DirecTV to launch premium video on demand Thursday with ‘Just Go With It’


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After much feuding among studios and theaters over early delivery of movies to the home, DirecTV is ready to ‘Just Go With It.’ The El Segundo-based satellite television provider will launch so-called premium video on demand Thursday with the Adam Sandler comedy, just 69 days after the film premiered in theaters.

Consumers will have to pay $29.99 to rent the Sony Pictures movie for 48 hours. That’s the first time a major studio movie has been available on television sets that soon after playing in theaters and at that high a price.


It will be followed soon by three other movies: Warner Bros.’ comedy ‘Hall Pass,’ Universal Pictures’ thriller ‘The Adjustment Bureau’ and Fox Searchlight’s quirky comedy ‘Cedar Rapids.’ Exact dates for those films have not yet been set, but they will be available a minimum of 60 days after their theatrical debut. Each movie will be offered for two weeks before disappearing and then, a few weeks later, reappearing at the standard video-on-demand price of about $5.

Studios will receive from $21 to $24 of the $30 rental price, according to a person familiar with the arrangement.

The initial four films are among the first wave of premium VOD titles expected to come from other cable and Internet companies as well. DirecTV’s agreement with the four studios calls for them to provide additional films in the future. Among the remaining Hollywood studios, Paramount Pictures is not participating in premium VOD for the time being, and Walt Disney Studios is weighing its options.

Since the Los Angeles Times reported in March about DirecTV’s plans to launch premium VOD this spring, theater owners have complained publicly that the initiative could undermine their business by encouraging consumers to skip theaters in favor of waiting to watch films at home. Regal Entertainment, AMC Entertainment and Cinemark Holdings, the nation’s three largest theater chains, have all said they won’t play trailers for movies that are offered on premium VOD and may take other retaliatory economic measures.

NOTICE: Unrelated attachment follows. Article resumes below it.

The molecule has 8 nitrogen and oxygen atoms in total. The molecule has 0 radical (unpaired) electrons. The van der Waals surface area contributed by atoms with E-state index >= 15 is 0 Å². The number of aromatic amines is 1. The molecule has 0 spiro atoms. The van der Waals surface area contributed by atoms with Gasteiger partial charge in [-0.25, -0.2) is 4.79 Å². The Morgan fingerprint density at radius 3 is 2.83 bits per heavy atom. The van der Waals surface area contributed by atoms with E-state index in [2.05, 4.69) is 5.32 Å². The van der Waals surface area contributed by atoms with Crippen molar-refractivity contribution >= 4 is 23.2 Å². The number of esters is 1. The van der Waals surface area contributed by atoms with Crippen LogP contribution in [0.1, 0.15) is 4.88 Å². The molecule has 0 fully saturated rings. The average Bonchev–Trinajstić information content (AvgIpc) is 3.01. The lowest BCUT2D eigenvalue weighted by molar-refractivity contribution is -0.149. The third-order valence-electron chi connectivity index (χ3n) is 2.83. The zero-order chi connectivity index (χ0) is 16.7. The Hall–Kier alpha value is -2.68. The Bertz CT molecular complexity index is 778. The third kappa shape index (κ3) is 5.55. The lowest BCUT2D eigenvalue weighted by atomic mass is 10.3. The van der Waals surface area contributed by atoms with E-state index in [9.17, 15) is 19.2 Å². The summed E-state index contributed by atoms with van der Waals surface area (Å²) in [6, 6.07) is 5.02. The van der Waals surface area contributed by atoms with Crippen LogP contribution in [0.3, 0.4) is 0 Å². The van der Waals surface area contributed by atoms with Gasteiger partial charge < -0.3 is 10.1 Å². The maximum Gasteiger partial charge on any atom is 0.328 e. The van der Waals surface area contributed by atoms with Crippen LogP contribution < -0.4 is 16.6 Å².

Studios, however, believe the service could appeal to people with young children who have a difficult time getting to theaters. With DVD revenue down about 40% from the market peak and box-office revenue and attendance off 20% this year, many in Hollywood are eager to experiment with new business models.

Derek Chang, who is overseeing the program that DirecTV calls ‘Home Premiere,’ said he thought it would generate new revenue before the DVD release, when movies are often not legally available. ‘This gives the movie new life in between existing windows,’ he said. ‘It’s hard to say we’re going to be taking revenue from movies that aren’t even playing in theaters.’


Only about 6 million of DirecTV’s 19.2 million subscribers have the high-definition digital video recorder necessary to access premium video on demand. But the big question for the satellite TV company and studios is how many people will be willing to pay $30 for a movie that already has played in theaters and will be available to rent on DVD for a few dollars in as soon as a month.

One person close to the situation said expectations among DirecTV and the studios for the premium VOD launch are muted and the number of people who rent each film would likely total in the tens of thousands, at least initially.

‘We’ll see whether or not it works, but it’s definitely worth a try,’ Chang said. ‘I’m not sure that the industry in its current state is a model that perpetuates well, so we have to keep looking for new ways to innovate.’

-- Ben Fritz


DirecTV poised to launch premium video on demand as theater executives voice outrage